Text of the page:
Jessica Lilly Published

Frackwater Pit at Risk of Leaking


A waste pit in Fayette County does not meet the minimum pit and impoundment standards. The pit is filled with fracking water and other waste from oil and gas drilling. The state Department of Environmental Protection asked Danny Webb Construction to come up with an acceptable plan for the pit.

Community members have been concerned about the waste site for years.

The pit is used to remove sediments from waste before being injected into the nearby underground injection well in Lochgelly. The permit for the well expired in October 2012 and remains in the renewal process.

James Peterson is the Underground Injection Control Permit Reviewer for the DEP Office of Oil and Gas. He says the UIC permit has not been accepted because the nearby sediment pond is not up to code. At a public meeting in June, community members shared concerns over the site. They worried the pit was leaking.

“We do not see that as leaking,” Peterson explained, “but it has been compromised on top just where folks have been walking around the pit. So we’re looking at bringing him up to current pit construction standards.”

Peterson says Danny Web Construction needs to fix the lining of the pit. Without it Peterson says the pit could leak. The DEP also wants the company to install a leak detection system. The DEP denied the first plan and is waiting on the company to submit another for review.

Peterson says the injection well itself wasn’t posing the regulatory problem, so the company can still accept waste.

Since the pond is used to remove solids from the waste, Peterson says Danny Webb Construction will need to use more filters at the site to avoid clogging the well itself. But  that’s not regulated so it’s up to the company to decide to use the filters.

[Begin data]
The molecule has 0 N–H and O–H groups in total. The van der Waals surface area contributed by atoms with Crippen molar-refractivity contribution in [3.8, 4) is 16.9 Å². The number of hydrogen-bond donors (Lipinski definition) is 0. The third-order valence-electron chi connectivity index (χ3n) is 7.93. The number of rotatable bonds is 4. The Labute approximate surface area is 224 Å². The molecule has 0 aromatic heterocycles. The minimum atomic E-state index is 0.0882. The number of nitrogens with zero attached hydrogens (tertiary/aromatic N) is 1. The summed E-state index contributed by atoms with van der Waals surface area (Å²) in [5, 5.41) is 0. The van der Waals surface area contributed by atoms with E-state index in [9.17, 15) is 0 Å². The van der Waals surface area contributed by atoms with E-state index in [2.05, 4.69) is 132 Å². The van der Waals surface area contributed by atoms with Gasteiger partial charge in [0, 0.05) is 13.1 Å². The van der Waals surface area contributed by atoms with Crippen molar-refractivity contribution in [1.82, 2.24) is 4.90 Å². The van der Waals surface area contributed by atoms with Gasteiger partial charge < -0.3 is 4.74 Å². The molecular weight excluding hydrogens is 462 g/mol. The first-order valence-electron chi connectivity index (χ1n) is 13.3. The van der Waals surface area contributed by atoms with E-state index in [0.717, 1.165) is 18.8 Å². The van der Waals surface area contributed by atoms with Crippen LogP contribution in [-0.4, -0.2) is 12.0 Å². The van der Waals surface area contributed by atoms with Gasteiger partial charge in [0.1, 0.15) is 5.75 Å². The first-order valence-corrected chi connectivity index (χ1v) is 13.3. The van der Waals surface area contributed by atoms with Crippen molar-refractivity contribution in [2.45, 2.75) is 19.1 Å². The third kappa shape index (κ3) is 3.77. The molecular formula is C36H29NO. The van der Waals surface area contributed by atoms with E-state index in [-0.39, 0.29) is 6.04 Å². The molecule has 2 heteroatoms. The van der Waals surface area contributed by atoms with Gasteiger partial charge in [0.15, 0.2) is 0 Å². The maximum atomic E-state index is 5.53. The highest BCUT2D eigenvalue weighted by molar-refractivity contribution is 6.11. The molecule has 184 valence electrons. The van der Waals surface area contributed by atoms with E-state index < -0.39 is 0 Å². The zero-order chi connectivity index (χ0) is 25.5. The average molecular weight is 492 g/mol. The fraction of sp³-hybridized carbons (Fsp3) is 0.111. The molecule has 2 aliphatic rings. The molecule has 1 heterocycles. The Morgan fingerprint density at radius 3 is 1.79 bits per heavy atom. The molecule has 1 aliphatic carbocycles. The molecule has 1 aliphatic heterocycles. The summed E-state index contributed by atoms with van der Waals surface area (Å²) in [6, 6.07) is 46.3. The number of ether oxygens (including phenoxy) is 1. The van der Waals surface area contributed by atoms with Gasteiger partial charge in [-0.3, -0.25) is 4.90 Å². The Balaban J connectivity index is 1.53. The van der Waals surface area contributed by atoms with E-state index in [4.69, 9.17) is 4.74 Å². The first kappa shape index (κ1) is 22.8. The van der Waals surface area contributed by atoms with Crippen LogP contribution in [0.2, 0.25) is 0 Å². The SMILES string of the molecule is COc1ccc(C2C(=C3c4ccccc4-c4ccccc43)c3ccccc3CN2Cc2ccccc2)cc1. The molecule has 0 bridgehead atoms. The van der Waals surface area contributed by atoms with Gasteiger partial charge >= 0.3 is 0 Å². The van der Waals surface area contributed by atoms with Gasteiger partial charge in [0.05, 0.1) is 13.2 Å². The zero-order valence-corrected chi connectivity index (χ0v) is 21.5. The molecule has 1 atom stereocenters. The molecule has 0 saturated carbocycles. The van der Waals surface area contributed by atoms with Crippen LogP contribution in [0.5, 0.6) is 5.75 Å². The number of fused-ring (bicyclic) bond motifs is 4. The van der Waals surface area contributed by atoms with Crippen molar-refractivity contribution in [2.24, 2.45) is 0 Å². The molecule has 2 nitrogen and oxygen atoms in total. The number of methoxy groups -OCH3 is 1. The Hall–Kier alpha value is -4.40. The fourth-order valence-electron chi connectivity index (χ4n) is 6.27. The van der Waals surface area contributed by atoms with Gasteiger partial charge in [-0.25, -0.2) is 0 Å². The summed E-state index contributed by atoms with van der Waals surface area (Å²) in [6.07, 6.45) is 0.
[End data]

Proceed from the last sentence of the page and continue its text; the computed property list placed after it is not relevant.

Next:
State lawmakers are considering other ways to dispose of fracking waste. Senate Majority Leader John Unger began the discussion during a meeting of a Joint Legislative Oversight Commission on state Water Resources last November.

You have to do something with those waste fluids and to date, that's the best answer; disposal wells. – James Peterson, WV DEP

Since water is mixed with various chemicals, pressurized, and pumped into wells to release the gas from the Marcellus shale rock formations during the fracking process, it’s a critical component in the process.  It’s estimated that in West Virginia, each horizontal well requires about 5 million gallons of fresh water.

About 10 percent of that comes back up during the process as “flowback” fluid. While new recycling practices adopted in the state are diverting about 75 percent of that flowback for reuse, Peterson points out that injection wells are still the best practice for disposing the remainder… at least for now.

“You have to do something with those waste fluids and to date, that’s the best answer; disposal wells,” Peterson said.

“You’re putting fluids in a sense back where it came from into deep formations. The whole goal of the UIC program is to protect underground sources of drinking water fresh water aquifers so there’s monitoring requirements and construction requirements to make sure that happens.”

Danny Web Construction did not immediately return our request for comment.

There are currently 17 permitted commercial disposal wells like the one owned by Danny Webb Construction. There are 54 non-commercial UIC disposal wells.